The Girl Whose Dad Died: Becoming the Superhero

It’s been eleven months since my Dad passed. Wow, it’s hard to believe it’s been this long. Looking back at this time without him, it’s almost a complete blur. Great days, sad days, regular days, so many of them. I’ve sat to write so many times, but when I tried to explain what I was feeling, I realized that I didn’t even understand it myself. It’s almost like the first months of my grief were easiest. It was then that I knew what I was feeling. It’s when the initial tenderness of the loss subsides, that time when we’re supposed to go back to life; this is the most confusing.

In the first months after Dad’s passing, I was extremely sad. Of course I was sad, that was expected. I did my best to take care of myself, not rushing back to life, allowing myself time to heal. I made my grief very public with my writing, so everyone around me knew it. I was The Girl Whose Dad Died. Almost like a new superhero suit — tight, bright red with a big logo on the chest — I wore it so loudly. Everyone saw it and knew exactly who I was and what I’d been through. It would have been strange if someone didn’t mention my loss, or ask me how I was doing in those first couple of months. I was a living embodiment of the loss that I had experienced. It was sad and it was hard, but I needed to be recognized for what I was going through. I felt like my new suit gave me the strength to move through the world again.

Then about 4 or 5 months after my loss, I started to feel like my old self. My new The Girl Whose Dad Died suit started to feel a bit tight, so I ripped it off and got comfy in my old clothes. My life all of a sudden became very full. New inspiring work projects appeared like magic, so much social activity kept me busy and happy, I chopped my hair for a fresh new look, and the greatest newness — my boyfriend and I adopted a puppy! It was so much new, but it was the old happy me again. No longer in my suit, I was able to live in the world without my loss. It was so refreshing to take meetings with people who hadn’t known me before Dad’s passing, they hadn’t read my blog postings and they didn’t know what I had just been through. I was moving along, being a good person out in the world, laughing my usual loud laugh, and was very impressed with myself. Phewf, the hard part’s over right?!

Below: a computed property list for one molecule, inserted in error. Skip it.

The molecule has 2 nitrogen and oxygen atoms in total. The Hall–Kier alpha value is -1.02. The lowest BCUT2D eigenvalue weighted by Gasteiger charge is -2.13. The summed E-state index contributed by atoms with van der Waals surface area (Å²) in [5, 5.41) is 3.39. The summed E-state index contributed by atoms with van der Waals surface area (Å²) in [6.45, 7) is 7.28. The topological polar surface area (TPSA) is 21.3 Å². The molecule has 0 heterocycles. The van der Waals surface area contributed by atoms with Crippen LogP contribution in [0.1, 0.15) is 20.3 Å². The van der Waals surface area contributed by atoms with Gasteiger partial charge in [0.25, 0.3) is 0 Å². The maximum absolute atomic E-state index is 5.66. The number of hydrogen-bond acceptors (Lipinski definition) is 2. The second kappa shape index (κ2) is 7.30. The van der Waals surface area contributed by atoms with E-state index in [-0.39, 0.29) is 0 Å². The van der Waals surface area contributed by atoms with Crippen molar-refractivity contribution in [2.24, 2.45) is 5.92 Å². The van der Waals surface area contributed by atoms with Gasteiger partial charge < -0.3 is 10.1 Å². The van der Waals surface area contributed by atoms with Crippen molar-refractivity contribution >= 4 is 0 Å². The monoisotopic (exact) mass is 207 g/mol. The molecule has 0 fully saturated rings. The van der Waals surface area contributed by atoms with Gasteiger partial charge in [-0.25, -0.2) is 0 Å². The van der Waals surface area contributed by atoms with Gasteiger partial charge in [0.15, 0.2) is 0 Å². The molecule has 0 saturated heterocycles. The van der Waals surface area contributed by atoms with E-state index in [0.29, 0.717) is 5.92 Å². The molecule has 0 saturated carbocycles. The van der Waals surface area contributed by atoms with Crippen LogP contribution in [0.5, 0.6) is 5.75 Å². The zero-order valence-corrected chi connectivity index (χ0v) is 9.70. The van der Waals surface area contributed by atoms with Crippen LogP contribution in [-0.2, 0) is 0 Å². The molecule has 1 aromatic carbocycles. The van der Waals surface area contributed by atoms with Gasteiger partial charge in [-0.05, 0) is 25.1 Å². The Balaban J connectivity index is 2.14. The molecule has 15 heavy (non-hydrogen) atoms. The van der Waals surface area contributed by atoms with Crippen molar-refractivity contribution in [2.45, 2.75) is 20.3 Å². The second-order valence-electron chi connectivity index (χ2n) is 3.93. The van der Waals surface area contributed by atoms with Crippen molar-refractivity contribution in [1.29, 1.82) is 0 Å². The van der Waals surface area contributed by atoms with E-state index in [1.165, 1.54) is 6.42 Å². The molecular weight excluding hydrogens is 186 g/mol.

But now without my bright suit on, something was off. I ended up throwing-up all day on Father’s Day. I wasn’t sick, I haven’t thrown up in years, and I don’t have a natural queezy stomach. At a meeting that was initially going wonderfully, I found myself completely frozen when asked what the SS on my ring stands for. (Steve Stein — that’s my Dad. I wear his Bar Mitzvah ring.) So many times I stuttered over using is instead of was when talking about Dad. Sometimes I probably talked way too much about him and couldn’t help but stay quiet when other’s talked about their alive and healthy Dads. Now without my suit on, people would forget to ask how I was doing. I’d bubble with anger at the feeling of not being understood and recognized. My friendships were different —sometimes our regular lunch date conversations just seemed so mundane. I didn’t find the same joy in things I had found before. I could not sit to meditate, even for a couple of minutes. Sometimes I cried so much, other times I couldn’t cry at all. Now without my suit on, my old clothes just didn’t feel right either. I was awkward and uncomfortable, sometimes afraid to look people in the eyes. I could feel so great one day and one small thing would launch me into uncontrollable tears. I found all of this terribly frustrating. Everything was seemingly going great, so why did I feel so different? Why couldn’t I find my old self again?!

It’s with help from my wonderful therapist (I highly recommend the Jung Institute of Los Angeles) that I realized that of course I’m different. Of course now my friendships are different, of course now my passions are different. Whether I’m aware of it or not, I have been profoundly changed. There is never going back to my old self. I am The Girl Whose Dad Died. I will always be. But that doesn’t have to be all that I am. This is a part of me now that I can never ignore or pretend didn’t happen. Now, my real challenge is true acceptance. True acceptance that my Dad is gone. True acceptance that I am changed. And a true commitment to discovering who this new me is.